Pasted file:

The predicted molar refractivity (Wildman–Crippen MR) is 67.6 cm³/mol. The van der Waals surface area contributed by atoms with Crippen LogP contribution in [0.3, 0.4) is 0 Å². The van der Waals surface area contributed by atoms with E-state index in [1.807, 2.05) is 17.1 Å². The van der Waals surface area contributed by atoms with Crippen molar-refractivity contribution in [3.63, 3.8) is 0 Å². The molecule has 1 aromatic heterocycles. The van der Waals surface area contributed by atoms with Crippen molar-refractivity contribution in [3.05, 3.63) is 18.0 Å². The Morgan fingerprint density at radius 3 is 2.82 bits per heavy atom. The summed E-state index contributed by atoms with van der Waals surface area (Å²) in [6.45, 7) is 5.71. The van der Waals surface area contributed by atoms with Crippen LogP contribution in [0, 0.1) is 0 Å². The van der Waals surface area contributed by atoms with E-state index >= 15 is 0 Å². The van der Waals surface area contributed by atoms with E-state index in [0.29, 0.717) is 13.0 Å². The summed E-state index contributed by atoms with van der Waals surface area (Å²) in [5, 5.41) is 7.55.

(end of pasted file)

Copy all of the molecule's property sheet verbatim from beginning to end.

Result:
The predicted molar refractivity (Wildman–Crippen MR) is 67.6 cm³/mol. The van der Waals surface area contributed by atoms with Crippen LogP contribution in [0.3, 0.4) is 0 Å². The van der Waals surface area contributed by atoms with E-state index in [1.807, 2.05) is 17.1 Å². The van der Waals surface area contributed by atoms with Crippen molar-refractivity contribution in [3.63, 3.8) is 0 Å². The molecule has 1 aromatic heterocycles. The van der Waals surface area contributed by atoms with Crippen molar-refractivity contribution in [3.05, 3.63) is 18.0 Å². The Morgan fingerprint density at radius 3 is 2.82 bits per heavy atom. The summed E-state index contributed by atoms with van der Waals surface area (Å²) in [6.45, 7) is 5.71. The van der Waals surface area contributed by atoms with Crippen LogP contribution in [0, 0.1) is 0 Å². The van der Waals surface area contributed by atoms with E-state index >= 15 is 0 Å². The van der Waals surface area contributed by atoms with E-state index in [0.29, 0.717) is 13.0 Å². The summed E-state index contributed by atoms with van der Waals surface area (Å²) in [5, 5.41) is 7.55.